Unfortunately, growth is often hindered under the pretense of “good intentions”. If a person is constantly making mistakes, hurting others, and damaging or destroying relationships, but has “good intentions”, they often neglect to inspect why their intentions are so destructive because they are labeled “good”. They often are given an out by the people that they hurt because of good intentions. How can something “good” be destructive, after all? The reality remains, that man is still sinful, and part of being a Christian is mortifying that sin.
Herein lies the problem with good intentions. They often times fail to recognize others, and thus fail to recognize reality. Oftentimes, good intentions should actually be called, “selfish intentions”, or intentions that proceed from a standard that is not God’s standard. Good intentions are almost always accompanied with a self-created standard that people can use to hide behind when they are disobedient to God’s standard - when they fail to first look to love God, and then neighbor. Good intentions are the result of thinking, “What do I think this person wants and needs?” instead of, “What does this person actually want and need?”
This highlights again the necessity for an external standard - a means to evaluate what is good. Man is absolutely incapable of creating a standard for good works. If a person’s “good works” always end in hurting their brothers and sisters, always damages their assurance of faith, always confirms the suspicions of their enemies, and fails to glorify God, then they are not good works. They are the product of selfishness and a misunderstanding of what God says is good, and thus leads to misunderstanding who God is. God’s standard is good, and so living according to that standard will always produce good fruit in reality.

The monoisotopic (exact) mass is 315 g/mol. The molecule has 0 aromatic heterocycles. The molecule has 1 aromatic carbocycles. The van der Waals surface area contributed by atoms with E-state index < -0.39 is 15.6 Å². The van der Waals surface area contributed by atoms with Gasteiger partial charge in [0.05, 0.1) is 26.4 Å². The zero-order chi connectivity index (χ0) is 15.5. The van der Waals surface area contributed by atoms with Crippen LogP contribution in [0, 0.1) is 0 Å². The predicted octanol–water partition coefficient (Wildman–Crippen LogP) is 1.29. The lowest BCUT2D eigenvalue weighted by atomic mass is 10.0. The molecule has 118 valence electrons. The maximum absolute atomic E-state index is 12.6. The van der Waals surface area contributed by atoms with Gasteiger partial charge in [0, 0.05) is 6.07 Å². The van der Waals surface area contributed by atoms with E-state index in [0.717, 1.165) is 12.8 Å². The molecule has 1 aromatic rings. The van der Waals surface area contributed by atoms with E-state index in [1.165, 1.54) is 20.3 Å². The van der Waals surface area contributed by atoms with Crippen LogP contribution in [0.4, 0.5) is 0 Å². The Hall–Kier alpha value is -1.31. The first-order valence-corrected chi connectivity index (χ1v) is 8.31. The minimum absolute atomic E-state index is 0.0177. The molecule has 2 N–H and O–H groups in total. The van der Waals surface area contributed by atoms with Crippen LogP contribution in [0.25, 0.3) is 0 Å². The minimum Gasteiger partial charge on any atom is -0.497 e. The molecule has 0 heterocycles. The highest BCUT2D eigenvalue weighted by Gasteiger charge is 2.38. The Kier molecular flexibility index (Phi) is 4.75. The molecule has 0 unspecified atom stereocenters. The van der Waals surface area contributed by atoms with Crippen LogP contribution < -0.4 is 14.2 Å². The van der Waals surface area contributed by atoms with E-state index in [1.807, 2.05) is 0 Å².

This is not to say that those who struggle with selfishness are doomed to a life of good intentions and rotten fruit. Every person, at some point in their life, has had good intentions that have lead to missing the point. People make mistakes, and oftentimes good intentions are simply the product of a lack of wisdom or consideration. This is the nature of being sinful. Yet, there is hope. Those that are in Christ are promised His Spirit and are not alone in pursuing godliness and selflessness. Christ does not save man and then abandon him. He is close, providing mediation between the believer and the Father.
The call then, to the well intentioned Christian who seems to wither all of the relationships they touch, is to first accept that good intentions are no excuse. The believer must inspect themselves according God’s standard. This is a humiliating exercise at times, and can be discouraging, but the fruit is life-giving. The fruit of ordering one’s desires to God’s desires, to be selfless, to truly pursue good works in Christ, is a lively faith, one full of assurance and confidence in the Gospel. The fruit of loving God and neighbor first before self leads to thankfulness and repels the reproach of unbelievers. The fruit of true good works in Christ, is glorifying God, and finding sweet enjoyment in Him.
All Agros Biblical Theology Book Review Church Church Government Ecclesiology Ethics Grafton Liturgics Log College Press London Baptist Confession Lord's Day Ministry Pastoral Theology Pastorate Presbyterian Presbyterianism Puritans Reformed Theology Sabbath Sacrifice Second London Baptist Confession Southern Presbyterians Sunday Sunday Worship Theology Thomas Witherspoon Westminster Westminster Confession Of Faith